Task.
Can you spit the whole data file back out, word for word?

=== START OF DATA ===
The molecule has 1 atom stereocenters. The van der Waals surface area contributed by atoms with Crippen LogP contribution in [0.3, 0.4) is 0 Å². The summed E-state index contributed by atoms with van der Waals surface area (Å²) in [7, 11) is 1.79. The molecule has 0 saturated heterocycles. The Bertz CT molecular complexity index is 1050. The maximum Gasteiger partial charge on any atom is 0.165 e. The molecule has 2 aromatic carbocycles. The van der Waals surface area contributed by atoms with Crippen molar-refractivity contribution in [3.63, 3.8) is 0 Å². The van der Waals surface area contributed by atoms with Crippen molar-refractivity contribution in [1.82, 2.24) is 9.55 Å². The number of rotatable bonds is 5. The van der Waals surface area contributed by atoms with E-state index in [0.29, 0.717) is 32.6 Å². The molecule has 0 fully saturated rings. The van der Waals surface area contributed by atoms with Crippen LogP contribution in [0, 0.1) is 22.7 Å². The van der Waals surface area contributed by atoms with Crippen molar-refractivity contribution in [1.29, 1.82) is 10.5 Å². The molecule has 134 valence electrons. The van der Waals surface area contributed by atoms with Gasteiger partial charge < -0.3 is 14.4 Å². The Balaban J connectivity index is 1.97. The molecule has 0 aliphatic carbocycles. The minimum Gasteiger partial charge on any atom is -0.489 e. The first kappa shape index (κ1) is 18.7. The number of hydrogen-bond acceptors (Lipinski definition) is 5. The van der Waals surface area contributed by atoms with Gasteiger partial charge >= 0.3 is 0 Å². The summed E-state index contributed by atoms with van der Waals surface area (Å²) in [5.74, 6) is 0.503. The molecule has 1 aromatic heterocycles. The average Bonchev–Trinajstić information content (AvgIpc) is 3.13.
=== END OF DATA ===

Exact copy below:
The molecule has 1 atom stereocenters. The van der Waals surface area contributed by atoms with Crippen LogP contribution in [0.3, 0.4) is 0 Å². The summed E-state index contributed by atoms with van der Waals surface area (Å²) in [7, 11) is 1.79. The molecule has 0 saturated heterocycles. The Bertz CT molecular complexity index is 1050. The maximum Gasteiger partial charge on any atom is 0.165 e. The molecule has 2 aromatic carbocycles. The van der Waals surface area contributed by atoms with Crippen molar-refractivity contribution in [3.63, 3.8) is 0 Å². The van der Waals surface area contributed by atoms with Crippen molar-refractivity contribution in [1.82, 2.24) is 9.55 Å². The number of rotatable bonds is 5. The van der Waals surface area contributed by atoms with E-state index in [0.29, 0.717) is 32.6 Å². The molecule has 0 fully saturated rings. The van der Waals surface area contributed by atoms with Crippen LogP contribution in [0, 0.1) is 22.7 Å². The van der Waals surface area contributed by atoms with Crippen molar-refractivity contribution in [1.29, 1.82) is 10.5 Å². The molecule has 134 valence electrons. The van der Waals surface area contributed by atoms with Gasteiger partial charge < -0.3 is 14.4 Å². The Balaban J connectivity index is 1.97. The molecule has 0 aliphatic carbocycles. The minimum Gasteiger partial charge on any atom is -0.489 e. The first kappa shape index (κ1) is 18.7. The number of hydrogen-bond acceptors (Lipinski definition) is 5. The van der Waals surface area contributed by atoms with Gasteiger partial charge >= 0.3 is 0 Å². The summed E-state index contributed by atoms with van der Waals surface area (Å²) in [5.74, 6) is 0.503. The molecule has 1 aromatic heterocycles. The average Bonchev–Trinajstić information content (AvgIpc) is 3.13.